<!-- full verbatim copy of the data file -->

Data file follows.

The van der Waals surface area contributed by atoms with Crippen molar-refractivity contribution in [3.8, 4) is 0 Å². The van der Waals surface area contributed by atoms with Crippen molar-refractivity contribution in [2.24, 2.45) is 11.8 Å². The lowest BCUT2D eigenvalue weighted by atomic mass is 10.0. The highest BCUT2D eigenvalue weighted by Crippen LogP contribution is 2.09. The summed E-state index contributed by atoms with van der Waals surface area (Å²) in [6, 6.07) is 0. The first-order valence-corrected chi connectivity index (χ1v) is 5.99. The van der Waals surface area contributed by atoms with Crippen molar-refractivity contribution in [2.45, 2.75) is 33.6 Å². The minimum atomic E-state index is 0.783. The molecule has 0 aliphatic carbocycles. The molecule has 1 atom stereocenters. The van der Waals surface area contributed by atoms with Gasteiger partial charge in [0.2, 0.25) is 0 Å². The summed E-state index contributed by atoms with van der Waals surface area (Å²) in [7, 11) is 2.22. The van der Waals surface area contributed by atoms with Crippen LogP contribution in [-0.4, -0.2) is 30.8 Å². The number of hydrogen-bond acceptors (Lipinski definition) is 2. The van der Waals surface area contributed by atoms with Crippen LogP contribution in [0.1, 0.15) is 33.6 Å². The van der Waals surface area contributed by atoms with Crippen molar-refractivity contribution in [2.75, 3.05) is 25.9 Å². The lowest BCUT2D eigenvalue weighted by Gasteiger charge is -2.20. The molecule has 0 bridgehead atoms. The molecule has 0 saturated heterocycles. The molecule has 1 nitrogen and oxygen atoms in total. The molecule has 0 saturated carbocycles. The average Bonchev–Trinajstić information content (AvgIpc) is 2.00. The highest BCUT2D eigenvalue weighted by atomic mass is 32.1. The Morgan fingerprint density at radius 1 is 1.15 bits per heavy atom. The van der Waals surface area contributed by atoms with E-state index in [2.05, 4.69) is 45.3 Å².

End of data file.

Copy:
The van der Waals surface area contributed by atoms with Crippen molar-refractivity contribution in [3.8, 4) is 0 Å². The van der Waals surface area contributed by atoms with Crippen molar-refractivity contribution in [2.24, 2.45) is 11.8 Å². The lowest BCUT2D eigenvalue weighted by atomic mass is 10.0. The highest BCUT2D eigenvalue weighted by Crippen LogP contribution is 2.09. The summed E-state index contributed by atoms with van der Waals surface area (Å²) in [6, 6.07) is 0. The first-order valence-corrected chi connectivity index (χ1v) is 5.99. The van der Waals surface area contributed by atoms with Crippen molar-refractivity contribution in [2.45, 2.75) is 33.6 Å². The minimum atomic E-state index is 0.783. The molecule has 0 aliphatic carbocycles. The molecule has 1 atom stereocenters. The van der Waals surface area contributed by atoms with Gasteiger partial charge in [0.2, 0.25) is 0 Å². The summed E-state index contributed by atoms with van der Waals surface area (Å²) in [7, 11) is 2.22. The van der Waals surface area contributed by atoms with Crippen LogP contribution in [-0.4, -0.2) is 30.8 Å². The number of hydrogen-bond acceptors (Lipinski definition) is 2. The van der Waals surface area contributed by atoms with Crippen LogP contribution in [0.1, 0.15) is 33.6 Å². The van der Waals surface area contributed by atoms with Crippen molar-refractivity contribution in [2.75, 3.05) is 25.9 Å². The lowest BCUT2D eigenvalue weighted by Gasteiger charge is -2.20. The molecule has 0 bridgehead atoms. The molecule has 0 saturated heterocycles. The molecule has 1 nitrogen and oxygen atoms in total. The molecule has 0 saturated carbocycles. The average Bonchev–Trinajstić information content (AvgIpc) is 2.00. The highest BCUT2D eigenvalue weighted by atomic mass is 32.1. The Morgan fingerprint density at radius 1 is 1.15 bits per heavy atom. The van der Waals surface area contributed by atoms with E-state index in [2.05, 4.69) is 45.3 Å².